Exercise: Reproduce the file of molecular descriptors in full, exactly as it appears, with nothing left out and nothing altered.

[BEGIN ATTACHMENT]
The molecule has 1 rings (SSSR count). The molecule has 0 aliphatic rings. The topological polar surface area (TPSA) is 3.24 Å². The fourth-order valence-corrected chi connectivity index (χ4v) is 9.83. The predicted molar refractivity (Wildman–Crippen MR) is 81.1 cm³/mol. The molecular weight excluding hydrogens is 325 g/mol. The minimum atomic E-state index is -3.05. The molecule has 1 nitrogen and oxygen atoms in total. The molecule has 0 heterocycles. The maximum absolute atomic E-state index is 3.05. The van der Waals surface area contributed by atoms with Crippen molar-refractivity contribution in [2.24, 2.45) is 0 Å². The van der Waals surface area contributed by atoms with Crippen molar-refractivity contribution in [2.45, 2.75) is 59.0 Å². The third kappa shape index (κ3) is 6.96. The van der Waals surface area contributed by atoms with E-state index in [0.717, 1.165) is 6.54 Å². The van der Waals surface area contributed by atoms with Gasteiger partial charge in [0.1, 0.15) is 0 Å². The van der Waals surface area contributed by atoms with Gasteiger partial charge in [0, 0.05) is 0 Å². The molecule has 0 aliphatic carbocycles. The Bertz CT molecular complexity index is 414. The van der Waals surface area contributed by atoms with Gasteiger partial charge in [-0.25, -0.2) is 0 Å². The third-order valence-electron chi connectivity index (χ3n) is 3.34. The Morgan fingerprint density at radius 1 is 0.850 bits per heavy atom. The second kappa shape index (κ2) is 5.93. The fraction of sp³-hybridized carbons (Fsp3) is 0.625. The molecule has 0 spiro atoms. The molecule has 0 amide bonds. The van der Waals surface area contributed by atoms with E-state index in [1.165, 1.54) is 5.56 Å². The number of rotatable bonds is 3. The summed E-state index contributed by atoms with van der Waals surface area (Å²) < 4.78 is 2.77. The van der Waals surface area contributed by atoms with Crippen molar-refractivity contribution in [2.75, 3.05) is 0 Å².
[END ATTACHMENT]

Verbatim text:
The molecule has 1 rings (SSSR count). The molecule has 0 aliphatic rings. The topological polar surface area (TPSA) is 3.24 Å². The fourth-order valence-corrected chi connectivity index (χ4v) is 9.83. The predicted molar refractivity (Wildman–Crippen MR) is 81.1 cm³/mol. The molecular weight excluding hydrogens is 325 g/mol. The minimum atomic E-state index is -3.05. The molecule has 1 nitrogen and oxygen atoms in total. The molecule has 0 heterocycles. The maximum absolute atomic E-state index is 3.05. The van der Waals surface area contributed by atoms with Crippen molar-refractivity contribution in [2.24, 2.45) is 0 Å². The van der Waals surface area contributed by atoms with Crippen molar-refractivity contribution in [2.45, 2.75) is 59.0 Å². The third kappa shape index (κ3) is 6.96. The van der Waals surface area contributed by atoms with E-state index in [0.717, 1.165) is 6.54 Å². The van der Waals surface area contributed by atoms with Gasteiger partial charge in [0.1, 0.15) is 0 Å². The van der Waals surface area contributed by atoms with Gasteiger partial charge in [0, 0.05) is 0 Å². The molecule has 0 aliphatic carbocycles. The Bertz CT molecular complexity index is 414. The van der Waals surface area contributed by atoms with Gasteiger partial charge in [-0.25, -0.2) is 0 Å². The third-order valence-electron chi connectivity index (χ3n) is 3.34. The Morgan fingerprint density at radius 1 is 0.850 bits per heavy atom. The second kappa shape index (κ2) is 5.93. The fraction of sp³-hybridized carbons (Fsp3) is 0.625. The molecule has 0 spiro atoms. The molecule has 0 amide bonds. The van der Waals surface area contributed by atoms with E-state index in [1.165, 1.54) is 5.56 Å². The number of rotatable bonds is 3. The summed E-state index contributed by atoms with van der Waals surface area (Å²) < 4.78 is 2.77. The van der Waals surface area contributed by atoms with Crippen molar-refractivity contribution in [2.75, 3.05) is 0 Å².